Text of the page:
• Family engagement opportunities supported by a family guide, family resource portal, and teacher outreach
  • Comprehensive teacher and administrator guides and professional development

BellXcel partnered with their affiliate, the Sperling Center for Research and Innovation (SCRI), to collect and analyze data on scholar, family, and educator experiences with BellXcel Remote. SCRI found evidence that BellXcel Remote did help bridge the gap between the 2019-20 school year and the new 2020-21 school year and was able to engage youth in summer distance learning. End-of-program stakeholder surveys demonstrate that the program kept scholars, families, and staff engaged in a variety of academic, enrichment, and SEL activities. 

Over 90% of families and staff agreed that scholars were highly engaged during the program. Scholars themselves (92%) reported being focused on their activities during the remote program, and attendance data collected by partners found an average daily attendance rate of 71%. Nearly all families (97%) said their child enjoyed the program. Over 95% of staff would recommend the program to families/caregivers, would recommend it to other teachers, and found working for the program to be rewarding. And over 90% of scholars said they enjoyed the program, the academic activities, and the enrichment activities. 

LENA Start

LENA, which accelerates child language development by using data from “talk pedometers” (small wearable devices that measure the amount of talk and interaction in a child’s environment), knew it had to rethink its LENA Start group delivery model in order to continue its traditionally in-person parent coaching programs. Past evaluations had confirmed that LENA programs benefited both families and children in gaining language skills and improving language quality, but providing coaching in groups was impossible during COVID-19. 

In response to the pandemic, LENA Start launched a virtual implementation option, with coaching and classes occurring both synchronously and asynchronously. While they weren’t originally sure that the new format would be as effective as in-person coaching, new data reveals that families who participated in virtual LENA Start classes enjoyed the same positive outcomes as families who attended in-person classes.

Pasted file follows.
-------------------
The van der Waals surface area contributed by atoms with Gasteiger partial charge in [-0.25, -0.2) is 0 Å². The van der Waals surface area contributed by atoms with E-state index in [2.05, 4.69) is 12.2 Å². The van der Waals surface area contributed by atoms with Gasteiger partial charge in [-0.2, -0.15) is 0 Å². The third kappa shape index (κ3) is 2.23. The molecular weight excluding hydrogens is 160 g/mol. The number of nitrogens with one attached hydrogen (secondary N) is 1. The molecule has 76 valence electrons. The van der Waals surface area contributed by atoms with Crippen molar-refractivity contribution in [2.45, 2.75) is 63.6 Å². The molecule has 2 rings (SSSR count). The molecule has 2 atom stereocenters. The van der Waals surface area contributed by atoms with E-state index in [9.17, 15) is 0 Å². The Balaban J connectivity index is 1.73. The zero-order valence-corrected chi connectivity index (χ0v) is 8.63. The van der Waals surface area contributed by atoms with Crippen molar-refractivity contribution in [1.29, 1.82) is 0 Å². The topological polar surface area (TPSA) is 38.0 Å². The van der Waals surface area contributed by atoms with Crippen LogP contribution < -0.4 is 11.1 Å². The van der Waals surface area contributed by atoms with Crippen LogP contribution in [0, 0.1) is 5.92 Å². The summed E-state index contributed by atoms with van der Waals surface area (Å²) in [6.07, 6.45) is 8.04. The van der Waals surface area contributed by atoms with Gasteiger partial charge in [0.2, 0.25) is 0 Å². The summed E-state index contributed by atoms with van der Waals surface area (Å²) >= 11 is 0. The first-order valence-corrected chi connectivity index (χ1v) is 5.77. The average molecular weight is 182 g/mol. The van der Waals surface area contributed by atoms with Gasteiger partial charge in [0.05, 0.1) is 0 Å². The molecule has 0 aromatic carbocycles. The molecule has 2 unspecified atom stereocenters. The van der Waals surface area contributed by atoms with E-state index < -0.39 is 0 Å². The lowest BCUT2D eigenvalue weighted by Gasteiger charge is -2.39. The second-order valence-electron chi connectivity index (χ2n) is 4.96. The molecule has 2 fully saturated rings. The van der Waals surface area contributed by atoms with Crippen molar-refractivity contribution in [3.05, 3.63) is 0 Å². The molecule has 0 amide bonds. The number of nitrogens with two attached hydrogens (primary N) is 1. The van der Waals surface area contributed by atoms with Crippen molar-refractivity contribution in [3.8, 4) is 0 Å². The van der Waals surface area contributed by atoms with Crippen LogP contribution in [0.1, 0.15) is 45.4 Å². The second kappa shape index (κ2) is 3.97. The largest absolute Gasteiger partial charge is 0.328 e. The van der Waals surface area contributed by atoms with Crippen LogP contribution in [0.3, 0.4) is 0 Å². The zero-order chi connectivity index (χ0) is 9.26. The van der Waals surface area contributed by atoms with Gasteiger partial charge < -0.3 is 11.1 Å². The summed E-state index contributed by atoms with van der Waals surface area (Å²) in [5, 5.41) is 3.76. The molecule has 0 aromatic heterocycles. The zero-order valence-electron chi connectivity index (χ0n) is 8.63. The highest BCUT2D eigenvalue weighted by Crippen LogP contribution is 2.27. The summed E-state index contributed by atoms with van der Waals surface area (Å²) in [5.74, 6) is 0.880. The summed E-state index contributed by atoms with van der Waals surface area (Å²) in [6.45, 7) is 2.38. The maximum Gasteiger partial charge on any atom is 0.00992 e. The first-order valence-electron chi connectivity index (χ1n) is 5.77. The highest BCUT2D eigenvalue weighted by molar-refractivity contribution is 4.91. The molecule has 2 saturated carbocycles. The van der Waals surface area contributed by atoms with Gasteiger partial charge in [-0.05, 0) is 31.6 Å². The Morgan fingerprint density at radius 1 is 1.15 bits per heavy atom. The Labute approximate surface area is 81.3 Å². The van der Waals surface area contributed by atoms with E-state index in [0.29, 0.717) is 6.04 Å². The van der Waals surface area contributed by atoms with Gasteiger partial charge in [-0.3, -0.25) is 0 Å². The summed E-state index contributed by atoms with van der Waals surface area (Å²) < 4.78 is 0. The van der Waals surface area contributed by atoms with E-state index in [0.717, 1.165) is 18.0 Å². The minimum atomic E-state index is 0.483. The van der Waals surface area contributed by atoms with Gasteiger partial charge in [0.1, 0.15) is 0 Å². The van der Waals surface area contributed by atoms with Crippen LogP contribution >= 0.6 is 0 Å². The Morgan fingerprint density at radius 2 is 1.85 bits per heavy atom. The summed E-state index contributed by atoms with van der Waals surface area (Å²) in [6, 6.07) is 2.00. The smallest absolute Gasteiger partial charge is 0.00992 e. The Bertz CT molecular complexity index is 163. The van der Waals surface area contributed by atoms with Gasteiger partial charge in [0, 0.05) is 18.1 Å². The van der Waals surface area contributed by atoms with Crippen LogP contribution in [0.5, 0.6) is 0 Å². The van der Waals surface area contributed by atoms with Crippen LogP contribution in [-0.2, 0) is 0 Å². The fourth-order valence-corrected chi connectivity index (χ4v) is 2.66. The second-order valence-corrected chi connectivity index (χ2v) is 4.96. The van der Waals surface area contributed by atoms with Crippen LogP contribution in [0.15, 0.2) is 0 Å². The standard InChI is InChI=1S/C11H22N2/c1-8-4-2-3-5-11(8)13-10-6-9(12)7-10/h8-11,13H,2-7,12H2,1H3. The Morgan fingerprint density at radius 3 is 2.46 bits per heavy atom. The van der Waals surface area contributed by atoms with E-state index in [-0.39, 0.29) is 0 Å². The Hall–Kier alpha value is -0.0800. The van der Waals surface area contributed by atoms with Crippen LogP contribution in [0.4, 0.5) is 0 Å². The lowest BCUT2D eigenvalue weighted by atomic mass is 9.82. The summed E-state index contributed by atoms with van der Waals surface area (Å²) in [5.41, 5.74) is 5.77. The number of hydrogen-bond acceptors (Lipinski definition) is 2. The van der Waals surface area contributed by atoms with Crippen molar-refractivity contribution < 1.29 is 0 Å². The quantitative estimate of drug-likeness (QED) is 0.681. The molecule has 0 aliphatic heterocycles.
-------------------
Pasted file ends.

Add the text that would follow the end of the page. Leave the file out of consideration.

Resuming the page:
The virtual participants showed similar gains to pre-pandemic, in-person groups, with lower-talk families increasing conversational turns with their children by 12 percentile points and adult words by 35 percentile points. Children who participated in the virtual program gained language skills twice as fast as their peers, the same accelerated rate as seen with in-person attendance.

The data also affirms the many benefits of virtual programs, especially the ease of attending. Families who participated virtually had slightly higher attendance rates than families who participated in-person, suggesting that virtual classes can reduce traditional barriers to attendance such as transportation or scheduling challenges.

Despite creating new programs on short notice, these three organizations were able to build something that was as effective, if not more so, than their traditional offerings.

Shared lessons from early virtual success

The three organizations above succeeded not only in quickly implementing virtual programs in response to beneficiary need, but also in measuring their program’s ability to have impact. And despite creating new programming on short notice, these three organizations were able to build something that was as effective, if not more so, than their traditional offerings.